“I looked you up”

I’ve recently been doing a lot of interviewing — both of engineers and managers — to fill a couple open positions in our organization.  Let’s get this out of the way … if I’m interviewing you, I’m checking LinkedIn to see if we’re connected.  If you have a blog, I’m reading a couple posts in it.  I’m probably not bothering to do a full search on your name, but I’m definitely not going to go into our interview with just your resume as a start.  I fully expect you to do the same to me.

I had one candidate offer an awkward roundabout explanation for how they stumbled onto my blog.  I mean, I’m thrilled!  You cared enough to look up everyone who was interviewing you, and then bothered to read a few articles I had written? You get positive points for that, not a deduction.  But it shows that we’re still figuring out in the modern workplace how to talk to someone about their online presence.  “I googled you” has a bit of a negative connotation to it, but if what you find when you do it is that the person has taken care to curate their digital image, in most cases I don’t think they’re going to be upset that you “found” them. (All I felt was a bit embarrassed at how long it had been since my last post!)

One candidate’s resume got my attention because under their hobbies, they listed blogging.  It was like a secret codeword: “go ahead and look me up.”  I did.  I liked what they wrote about.  It helped get them further along the process.  Now, I don’t know how a technophobic manager would receive that, but I guess I have to wonder how someone who blogs as a hobby would handle working for someone like that anyway.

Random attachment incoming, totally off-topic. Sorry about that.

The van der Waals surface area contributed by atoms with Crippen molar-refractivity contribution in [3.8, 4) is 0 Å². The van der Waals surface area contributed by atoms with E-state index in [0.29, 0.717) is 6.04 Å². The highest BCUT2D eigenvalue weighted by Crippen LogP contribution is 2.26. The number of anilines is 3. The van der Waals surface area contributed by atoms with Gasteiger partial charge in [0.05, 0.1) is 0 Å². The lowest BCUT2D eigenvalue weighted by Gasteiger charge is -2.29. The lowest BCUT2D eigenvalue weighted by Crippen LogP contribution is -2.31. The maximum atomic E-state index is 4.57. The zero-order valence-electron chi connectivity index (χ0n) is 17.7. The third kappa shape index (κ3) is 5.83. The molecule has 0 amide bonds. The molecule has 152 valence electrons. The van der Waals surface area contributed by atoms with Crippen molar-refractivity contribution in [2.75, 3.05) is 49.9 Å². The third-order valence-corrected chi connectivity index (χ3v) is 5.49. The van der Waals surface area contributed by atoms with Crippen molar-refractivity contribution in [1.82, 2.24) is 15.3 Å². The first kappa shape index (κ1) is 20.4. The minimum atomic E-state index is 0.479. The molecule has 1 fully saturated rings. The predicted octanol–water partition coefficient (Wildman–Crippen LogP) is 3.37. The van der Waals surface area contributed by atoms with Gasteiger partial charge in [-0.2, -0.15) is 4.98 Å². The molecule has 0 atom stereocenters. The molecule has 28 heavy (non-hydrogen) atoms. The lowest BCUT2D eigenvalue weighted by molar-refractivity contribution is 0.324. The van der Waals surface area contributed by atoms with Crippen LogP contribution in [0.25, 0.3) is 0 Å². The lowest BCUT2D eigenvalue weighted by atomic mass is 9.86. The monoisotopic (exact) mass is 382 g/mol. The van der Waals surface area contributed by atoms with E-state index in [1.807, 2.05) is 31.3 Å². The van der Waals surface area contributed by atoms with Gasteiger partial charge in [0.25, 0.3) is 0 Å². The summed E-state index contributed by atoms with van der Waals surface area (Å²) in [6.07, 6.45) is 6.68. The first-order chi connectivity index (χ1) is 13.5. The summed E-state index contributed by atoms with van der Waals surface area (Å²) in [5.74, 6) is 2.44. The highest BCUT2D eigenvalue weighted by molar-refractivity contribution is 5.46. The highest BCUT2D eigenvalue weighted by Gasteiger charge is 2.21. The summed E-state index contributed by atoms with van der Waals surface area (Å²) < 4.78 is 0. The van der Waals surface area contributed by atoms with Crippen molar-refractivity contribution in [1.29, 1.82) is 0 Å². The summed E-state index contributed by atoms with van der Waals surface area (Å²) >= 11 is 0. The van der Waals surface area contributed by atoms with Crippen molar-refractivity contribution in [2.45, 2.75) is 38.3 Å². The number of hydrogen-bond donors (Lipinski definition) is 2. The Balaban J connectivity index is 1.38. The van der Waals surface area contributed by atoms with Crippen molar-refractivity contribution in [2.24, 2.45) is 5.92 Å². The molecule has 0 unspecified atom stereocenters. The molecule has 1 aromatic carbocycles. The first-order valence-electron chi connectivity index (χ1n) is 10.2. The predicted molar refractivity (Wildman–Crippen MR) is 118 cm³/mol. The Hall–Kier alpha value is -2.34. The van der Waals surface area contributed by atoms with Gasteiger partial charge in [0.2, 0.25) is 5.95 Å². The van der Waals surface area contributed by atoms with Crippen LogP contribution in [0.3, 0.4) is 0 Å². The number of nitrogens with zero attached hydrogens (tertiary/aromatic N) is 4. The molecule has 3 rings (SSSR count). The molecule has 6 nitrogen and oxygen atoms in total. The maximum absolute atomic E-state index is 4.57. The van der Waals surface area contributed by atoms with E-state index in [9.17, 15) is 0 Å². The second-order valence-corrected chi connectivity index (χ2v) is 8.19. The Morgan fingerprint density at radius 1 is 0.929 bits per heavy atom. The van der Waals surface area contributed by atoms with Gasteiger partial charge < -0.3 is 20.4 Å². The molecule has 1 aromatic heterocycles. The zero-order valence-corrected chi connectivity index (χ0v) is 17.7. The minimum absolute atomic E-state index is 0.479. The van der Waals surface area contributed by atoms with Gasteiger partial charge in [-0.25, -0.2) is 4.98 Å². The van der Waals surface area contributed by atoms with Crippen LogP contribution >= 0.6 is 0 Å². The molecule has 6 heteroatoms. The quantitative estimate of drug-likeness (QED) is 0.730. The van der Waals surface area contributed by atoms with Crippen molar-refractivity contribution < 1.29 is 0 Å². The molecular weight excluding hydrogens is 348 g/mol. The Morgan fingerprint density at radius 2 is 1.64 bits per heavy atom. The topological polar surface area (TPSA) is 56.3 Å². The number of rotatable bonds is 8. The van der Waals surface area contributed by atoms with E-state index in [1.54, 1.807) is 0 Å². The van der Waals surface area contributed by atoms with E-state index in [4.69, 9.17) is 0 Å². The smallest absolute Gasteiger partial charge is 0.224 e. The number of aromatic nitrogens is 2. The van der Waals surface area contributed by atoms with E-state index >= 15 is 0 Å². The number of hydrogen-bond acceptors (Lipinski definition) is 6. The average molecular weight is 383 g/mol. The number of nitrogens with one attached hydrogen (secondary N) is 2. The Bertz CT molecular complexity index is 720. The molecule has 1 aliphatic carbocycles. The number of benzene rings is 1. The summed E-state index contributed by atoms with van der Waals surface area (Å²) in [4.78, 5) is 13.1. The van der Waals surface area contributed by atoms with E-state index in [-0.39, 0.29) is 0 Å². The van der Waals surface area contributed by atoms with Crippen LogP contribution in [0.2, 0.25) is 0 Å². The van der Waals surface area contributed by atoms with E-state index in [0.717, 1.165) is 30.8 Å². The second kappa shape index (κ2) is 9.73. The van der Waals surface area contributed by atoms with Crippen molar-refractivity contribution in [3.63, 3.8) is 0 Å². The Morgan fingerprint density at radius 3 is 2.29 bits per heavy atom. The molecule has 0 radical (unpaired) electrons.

On the flip side of the coin, there were a couple candidates who weren’t on LinkedIn at all.  This isn’t necessarily an issue, but I was surprised someone looking for a management position (which requires some knowledge of networking, usually) has chosen not to network on the most popular business social networking site.  It’s either a conscious choice or a surprising lack of insight into the modern workplace.  Either one at least raises a yellow flag for me, and I’m going to proceed with caution.

Those of us who deal with social media on a daily basis are talking about things like curating your Facebook profile and search results for maximum benefit to your personal brand.  It’s easy to forget that there are people who don’t live and breathe this stuff like we do.  We need to make sure our rules of engagement and expectations are tailored for them as well.